Czech designer Jan Hrbek’s Erectus concept is his take on the next major step in the evolution of the automobile in that it changes its orientation based on the task at hand. The two seat vehicle’s cabin tilts upright in parking mode and flattens out to offer a near-horizontal position in driving mode. The angle of the cabin depends on the speed. Instead of wheels and tyres, the car uses an eliptical belt system with electric motors in each "wheel." This eliptic system has some pluses and minuses compared to normal wheels, but the main plus is more grip for more stable driving and a variable geometry. There are two versions of Erectus, the first being a three-wheel version with a shorter trip-range which is slower but lighter, smaller and cheaper. The four-wheel HSX version uses a Hydrogen Fuel-Cell system with a more powerful electric motors for longer trips and higher speeds. Hrbek believes the concept also has further development as an amphibious vehicle through the addition of a water-jet drive. The Erectus has a user-friendly, drive-by-wire joystick.
Peugeot Hi Tech
As can be expected of a car named Hi-Tech, Slovakian designer Gabriel Gunis has extensively used modern technologies and materials from a glass with changeable transparency, a 3D scanner on the top of the car that provides night vision functionality and automatic recognition and notification of road signs.
Peugeot Honey B
Romanian designer Manda Ciprian’s Honey B is very different and shows much original thought. Taking inspiration from some previous Peugeot concepts, such as the Hoggar and Quark, Manda divided the car body in two, with the lower body housing the hydrogen fuel cell and electronic components, and the upper body containing the passenger seats, structure and the envelope. The four in-wheel electric motors are separated from the body, simplifying the internal structure. The number of ideas incorporated into the vehicle is extraordinary and includes a low frontal area and excellent aerodynamic characteristics, better views for passangers and a feeling of safety and security, hydraulically-operated retractable seating, computer- assisted driving and two touchpads which replace the steering wheel, accelerator and brakes.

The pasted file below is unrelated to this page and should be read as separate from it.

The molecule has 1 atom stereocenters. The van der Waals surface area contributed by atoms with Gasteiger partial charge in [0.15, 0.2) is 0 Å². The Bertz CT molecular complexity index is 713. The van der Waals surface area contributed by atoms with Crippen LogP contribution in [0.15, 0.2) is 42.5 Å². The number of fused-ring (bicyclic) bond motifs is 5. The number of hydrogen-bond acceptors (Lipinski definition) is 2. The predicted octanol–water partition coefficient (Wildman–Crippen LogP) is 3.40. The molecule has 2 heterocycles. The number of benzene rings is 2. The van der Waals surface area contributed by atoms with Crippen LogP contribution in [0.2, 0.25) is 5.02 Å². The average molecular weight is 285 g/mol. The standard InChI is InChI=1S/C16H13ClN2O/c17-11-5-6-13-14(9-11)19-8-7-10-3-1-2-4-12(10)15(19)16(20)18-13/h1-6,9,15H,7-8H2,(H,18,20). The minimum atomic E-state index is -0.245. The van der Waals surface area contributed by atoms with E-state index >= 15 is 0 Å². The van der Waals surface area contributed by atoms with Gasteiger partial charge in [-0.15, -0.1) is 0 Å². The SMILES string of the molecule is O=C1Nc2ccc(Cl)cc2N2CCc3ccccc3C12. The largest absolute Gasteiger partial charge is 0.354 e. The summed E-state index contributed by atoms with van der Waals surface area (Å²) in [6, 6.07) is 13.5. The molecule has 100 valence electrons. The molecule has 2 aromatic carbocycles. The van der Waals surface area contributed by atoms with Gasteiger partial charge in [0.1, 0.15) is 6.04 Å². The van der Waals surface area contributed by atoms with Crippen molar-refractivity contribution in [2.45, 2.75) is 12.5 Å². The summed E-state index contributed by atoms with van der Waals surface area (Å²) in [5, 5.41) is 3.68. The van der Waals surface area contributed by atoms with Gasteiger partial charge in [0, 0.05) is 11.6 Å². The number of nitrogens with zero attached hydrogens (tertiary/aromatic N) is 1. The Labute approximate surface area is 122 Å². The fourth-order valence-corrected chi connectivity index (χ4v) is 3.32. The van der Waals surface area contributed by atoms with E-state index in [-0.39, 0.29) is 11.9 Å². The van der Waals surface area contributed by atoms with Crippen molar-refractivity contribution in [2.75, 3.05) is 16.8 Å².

Combining car and motorcycle design, the Liion (even the name combines several elements, being its power source of Lithium Ion batteries and the Peugeot Lion), leans into corners to offer the trill of riding a bike with the stability and safety of a car. The latest materials are used such as carbon composites for lightness and strength and electrochromic glass to control the amount of light inside the cockpit. The Liion uses a lot of video game technologies and not surprisingly, the steering wheel looks like an Xbox controller. Perhaps the most interesting aspect of the Liion is the electromagnetic suspension system, which is envisaged to be used with an advanced force feedback system. Lots of detail in the comments of Romanian designer, Cristian Sano,.
Canadian designer Iliya Bridan’s Peugeot Moodif is very different to anything we’ve seen before. Its main design element is the large rubber tube-like center shaft which can both steer the vehicle and change the wheelbase (by a whopping 88 cm) so it can be parked easily in town, yet have stability on the open road.
Korean designer Hyung_Sub Shin has incorporated the design elements of an open wheel race car with futuristic aerodynamics and suspension to create the Ridon - a single-seat electric roadster designed to be driven fast. The four wheels are connected to the body through four rotating axles which allow the car to bank and adapt to differing road conditions. There’s also a completely new and computer- game inspired user-interface. The vehicle accelerates when the steering lever is pulled and it stops if the lever is pushed forwards. To make turns just tilt the lever to the direction you want to steer.
Georgian designer Vladimer Kobakhidze started the Zippy project with a “chair shape, in which humans will feel comfortable and free”. After this he accorded aerodynamic form to the form of the chair. Interesting, simple and ecologically sound, Vladimer envisages the Zippy will be powered by a motorcycle engine.